This philosophy asks that you divide your time, dedicating some clearly defined time slots to complete your most important tasks and leaving the rest open to everything else. During the deep time, the bimodal worker will act monastically—and will be away from everyone, with his cell phone off. Its like you are studying in your room for 2 hours where there is no distraction using your phones. And then you come out of the room and live a normal life for 1 hours and so on.

The bimodal philosophy believes that deep work can produce extreme productivity, but only if the subject dedicates enough time reach maximum cognitive intensity—the state in which real breakthroughs occur. For example, a few hours in a day, a 3-day weekend every week, or maybe even a whole season during a year.

Perhaps the biggest obstacle to implementing this philosophy is that even short periods of deep work require a flexibility that many fear they lack in their current positions.

 Being an hour away from your mobile phone can make you feel uncomfortable, then what about a few hours? Even if you know deep inside that this will give a better result. People usually respect your right to become inaccessible if these periods are well defined and well-advertised, and outside these stretches, you’re once again easy to find.

Three: The Rhythmic Philosophy of Deep Work

Or as some call it, the Chain Method.  It is simply applied by you choosing a certain hour to do a certain activity each and every day. And every day you make a big red cross on the calendar that you finished the designated task. Until you see a “chain” of red crosses growing. And your job is not to let that chain cut off.

Four: The Journalistic Philosophy of Deep Work Scheduling

When you are too busy throughout your day, you can follow this approach. You act as a journalist. You go to deep work as soon as you see yourself free for even half an hour. That means if you know that you are free from 5 to 5:30 you switch off your cell phone and start completing your most important tasks in an isolated place.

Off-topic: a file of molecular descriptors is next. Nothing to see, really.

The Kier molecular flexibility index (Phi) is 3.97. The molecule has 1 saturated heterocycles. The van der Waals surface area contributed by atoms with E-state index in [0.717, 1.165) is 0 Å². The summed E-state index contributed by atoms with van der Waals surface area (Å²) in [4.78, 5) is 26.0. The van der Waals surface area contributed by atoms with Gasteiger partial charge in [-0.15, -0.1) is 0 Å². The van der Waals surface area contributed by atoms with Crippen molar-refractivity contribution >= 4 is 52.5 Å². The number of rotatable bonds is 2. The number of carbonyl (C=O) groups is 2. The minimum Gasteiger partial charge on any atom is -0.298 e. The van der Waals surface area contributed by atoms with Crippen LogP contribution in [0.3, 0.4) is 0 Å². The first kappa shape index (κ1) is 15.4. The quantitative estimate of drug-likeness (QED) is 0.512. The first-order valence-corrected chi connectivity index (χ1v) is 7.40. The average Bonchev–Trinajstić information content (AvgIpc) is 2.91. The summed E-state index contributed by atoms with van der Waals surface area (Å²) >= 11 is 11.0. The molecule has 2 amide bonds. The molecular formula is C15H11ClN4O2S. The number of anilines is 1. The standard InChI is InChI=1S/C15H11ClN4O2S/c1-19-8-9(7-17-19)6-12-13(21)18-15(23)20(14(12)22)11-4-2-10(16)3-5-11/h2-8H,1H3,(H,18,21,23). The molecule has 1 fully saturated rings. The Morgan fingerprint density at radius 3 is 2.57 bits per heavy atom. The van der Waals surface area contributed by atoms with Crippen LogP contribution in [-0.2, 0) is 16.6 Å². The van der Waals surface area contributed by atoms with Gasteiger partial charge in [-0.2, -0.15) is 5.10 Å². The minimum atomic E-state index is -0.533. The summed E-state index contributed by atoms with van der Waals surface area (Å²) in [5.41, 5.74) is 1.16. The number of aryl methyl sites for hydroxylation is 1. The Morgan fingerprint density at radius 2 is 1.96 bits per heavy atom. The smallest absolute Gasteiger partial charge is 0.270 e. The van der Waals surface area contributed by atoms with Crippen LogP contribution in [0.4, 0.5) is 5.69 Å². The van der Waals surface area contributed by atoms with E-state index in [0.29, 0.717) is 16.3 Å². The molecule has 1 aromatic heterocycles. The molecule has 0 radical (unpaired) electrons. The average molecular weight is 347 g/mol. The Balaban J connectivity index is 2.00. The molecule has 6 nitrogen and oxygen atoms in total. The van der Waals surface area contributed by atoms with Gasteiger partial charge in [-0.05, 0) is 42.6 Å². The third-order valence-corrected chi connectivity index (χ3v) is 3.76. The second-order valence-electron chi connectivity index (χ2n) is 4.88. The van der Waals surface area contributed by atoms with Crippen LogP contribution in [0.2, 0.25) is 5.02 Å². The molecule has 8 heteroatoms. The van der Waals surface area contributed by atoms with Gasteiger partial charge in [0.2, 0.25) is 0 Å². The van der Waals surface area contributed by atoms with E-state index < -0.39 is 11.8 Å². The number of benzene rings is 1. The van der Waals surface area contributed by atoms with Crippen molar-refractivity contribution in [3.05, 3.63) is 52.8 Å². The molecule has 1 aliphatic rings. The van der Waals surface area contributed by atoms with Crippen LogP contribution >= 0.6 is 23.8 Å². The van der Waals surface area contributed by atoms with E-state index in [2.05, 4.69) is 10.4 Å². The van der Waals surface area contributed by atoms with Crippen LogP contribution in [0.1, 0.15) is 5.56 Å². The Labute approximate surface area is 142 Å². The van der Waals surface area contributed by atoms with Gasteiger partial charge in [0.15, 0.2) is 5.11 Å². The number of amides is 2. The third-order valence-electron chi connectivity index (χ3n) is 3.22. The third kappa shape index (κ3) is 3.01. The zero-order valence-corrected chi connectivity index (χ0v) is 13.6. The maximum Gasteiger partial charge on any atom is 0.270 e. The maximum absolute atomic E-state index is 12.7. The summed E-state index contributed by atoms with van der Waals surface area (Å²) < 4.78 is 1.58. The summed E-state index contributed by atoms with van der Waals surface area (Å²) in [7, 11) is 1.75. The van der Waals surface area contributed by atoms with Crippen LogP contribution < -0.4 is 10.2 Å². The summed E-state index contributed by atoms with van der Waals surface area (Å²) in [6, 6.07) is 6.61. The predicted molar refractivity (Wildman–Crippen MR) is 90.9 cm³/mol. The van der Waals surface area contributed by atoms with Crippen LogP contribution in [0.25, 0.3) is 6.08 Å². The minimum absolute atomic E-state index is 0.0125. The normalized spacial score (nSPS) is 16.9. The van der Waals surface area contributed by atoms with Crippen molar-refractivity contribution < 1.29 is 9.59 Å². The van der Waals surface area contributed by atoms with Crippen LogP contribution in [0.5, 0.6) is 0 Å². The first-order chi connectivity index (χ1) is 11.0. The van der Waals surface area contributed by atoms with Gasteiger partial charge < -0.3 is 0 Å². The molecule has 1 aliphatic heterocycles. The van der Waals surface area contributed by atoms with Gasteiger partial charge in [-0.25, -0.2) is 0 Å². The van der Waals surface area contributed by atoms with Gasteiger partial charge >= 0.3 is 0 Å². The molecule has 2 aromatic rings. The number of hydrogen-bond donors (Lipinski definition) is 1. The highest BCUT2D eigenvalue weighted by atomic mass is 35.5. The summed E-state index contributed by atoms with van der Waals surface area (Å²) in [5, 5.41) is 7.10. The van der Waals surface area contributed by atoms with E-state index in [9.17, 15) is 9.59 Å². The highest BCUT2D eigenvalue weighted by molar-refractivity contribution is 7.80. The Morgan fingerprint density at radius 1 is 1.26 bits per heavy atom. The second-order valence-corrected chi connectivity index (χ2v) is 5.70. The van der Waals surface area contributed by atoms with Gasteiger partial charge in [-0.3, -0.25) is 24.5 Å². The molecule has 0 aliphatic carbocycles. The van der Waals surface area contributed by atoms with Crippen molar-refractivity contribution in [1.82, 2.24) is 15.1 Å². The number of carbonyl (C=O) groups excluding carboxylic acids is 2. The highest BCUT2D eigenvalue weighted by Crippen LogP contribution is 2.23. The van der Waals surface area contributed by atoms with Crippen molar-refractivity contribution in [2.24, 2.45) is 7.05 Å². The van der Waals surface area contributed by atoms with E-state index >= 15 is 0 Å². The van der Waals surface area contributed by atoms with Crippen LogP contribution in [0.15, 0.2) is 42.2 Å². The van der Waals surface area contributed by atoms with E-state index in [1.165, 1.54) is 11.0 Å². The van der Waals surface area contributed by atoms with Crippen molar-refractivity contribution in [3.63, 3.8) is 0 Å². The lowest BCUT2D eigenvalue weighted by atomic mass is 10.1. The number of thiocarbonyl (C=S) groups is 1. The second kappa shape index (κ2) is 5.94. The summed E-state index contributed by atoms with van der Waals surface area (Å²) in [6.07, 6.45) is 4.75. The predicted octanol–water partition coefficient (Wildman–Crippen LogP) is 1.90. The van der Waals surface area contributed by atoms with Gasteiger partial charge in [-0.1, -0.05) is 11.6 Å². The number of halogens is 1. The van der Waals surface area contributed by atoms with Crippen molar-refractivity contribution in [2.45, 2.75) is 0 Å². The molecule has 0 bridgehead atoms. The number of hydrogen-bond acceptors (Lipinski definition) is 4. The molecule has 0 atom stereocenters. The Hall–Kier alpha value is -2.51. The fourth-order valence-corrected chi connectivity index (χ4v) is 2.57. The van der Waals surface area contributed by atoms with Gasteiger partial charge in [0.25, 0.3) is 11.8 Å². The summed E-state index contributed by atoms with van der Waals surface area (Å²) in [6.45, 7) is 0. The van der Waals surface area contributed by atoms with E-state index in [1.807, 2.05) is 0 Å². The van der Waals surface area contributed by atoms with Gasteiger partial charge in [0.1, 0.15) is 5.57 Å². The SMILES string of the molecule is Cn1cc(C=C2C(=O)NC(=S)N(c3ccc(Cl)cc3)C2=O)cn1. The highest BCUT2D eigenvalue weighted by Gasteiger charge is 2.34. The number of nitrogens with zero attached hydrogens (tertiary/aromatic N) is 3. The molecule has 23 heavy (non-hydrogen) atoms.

Rituals

Charles Darwin had a strict structure for his working life during the period when he was perfecting his book “On the Origin of Species”. As his son Francis later remembered, he would rise at seven to take a short walk. He would then eat breakfast alone and go to his study from eight to nine thirty. The next hour was dedicated to reading his letters from the day before, after which he would return to his study from ten thirty until noon. After this session, he would think deeply over challenging ideas while walking on a prescribed route that started at his greenhouse and then circled a path on his property. He would walk until satisfied with his thinking then declare his workday done.

Sure, you mustn’t have the same exact routine. But the are main things you should consider.

–    Where you’ll work and for how long. You must specify a location for your deep work efforts.

–    How you’ll work once you start to work. You need rules and processes to keep your efforts structured. Like turning off the internet and such. So, you don’t waste time during deep work thinking about what you should do to achieve deep work this will empty your willpower battery.

–    How you’ll support your work? You need to ensure your brain gets the support it needs to keep operating at a high level of depth. For example, you might specify that you start with a cup of good coffee. At the same time, this support needs to be systematized so that you don’t waste mental energy figuring out what you need at the moment.